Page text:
While you can alter the default message on a closed Google Form, you can’t create a custom success page. That means there’s no way to redirect respondents to a new form or webpage when they’re denied from your closed form.

Goodbye, potential leads.

3. Can’t set opening dates in advance

Like cooking, prep work saves you loads of time when it comes to form building. Creating a form in advance and setting it live at a specific date can help you tick one more thing off your to-do list when it’s most convenient for you.

Unfortunately, there’s no way to do this with Google Forms. You can’t set an opening date for a form you’ve made. All forms become live as soon as you make them, so there’s no real way to do any prep work.

4. Can't close forms based on multiple conditions

You may want to have your form closed on a certain date or when you receive a certain number of submissions. This is particularly helpful for “whichever comes first” scenarios, like classes that have a size limit and a registration deadline.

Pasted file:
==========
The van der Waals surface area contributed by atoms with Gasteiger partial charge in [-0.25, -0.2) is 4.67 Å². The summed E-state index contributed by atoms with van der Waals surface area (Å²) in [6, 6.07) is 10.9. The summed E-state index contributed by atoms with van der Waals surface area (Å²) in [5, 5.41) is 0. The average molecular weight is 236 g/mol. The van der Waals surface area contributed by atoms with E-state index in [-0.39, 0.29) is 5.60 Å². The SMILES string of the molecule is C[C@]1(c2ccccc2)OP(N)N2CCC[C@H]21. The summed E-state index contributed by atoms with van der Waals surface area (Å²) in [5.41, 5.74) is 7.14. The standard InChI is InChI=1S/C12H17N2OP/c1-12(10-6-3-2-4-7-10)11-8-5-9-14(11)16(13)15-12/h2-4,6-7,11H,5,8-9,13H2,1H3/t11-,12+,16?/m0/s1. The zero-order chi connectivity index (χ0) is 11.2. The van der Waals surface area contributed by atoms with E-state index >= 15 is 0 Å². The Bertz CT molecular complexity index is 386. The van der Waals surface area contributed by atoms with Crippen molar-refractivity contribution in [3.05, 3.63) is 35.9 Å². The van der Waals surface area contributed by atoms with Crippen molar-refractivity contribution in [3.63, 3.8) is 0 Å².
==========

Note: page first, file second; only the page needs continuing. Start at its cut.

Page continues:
But even with formLimiter in place, you can’t close your Google Forms based on multiple conditions. You’ll have to choose one or the other (date or submission number), so there’s no solution for those “whichever comes first” scenarios.

Effortlessly close and reopen forms with Paperform

Paperform offers a solution for all the form closure roadblocks you'll hit with Google Forms. Not only can you close forms manually or automatically, you don’t need any add-ons, and you can do it in seconds.

All you’ve got to do is go to the Configure menu from the form editor, select Form Behaviour and scroll to the Form Availability section to set your conditions. Easy peasy.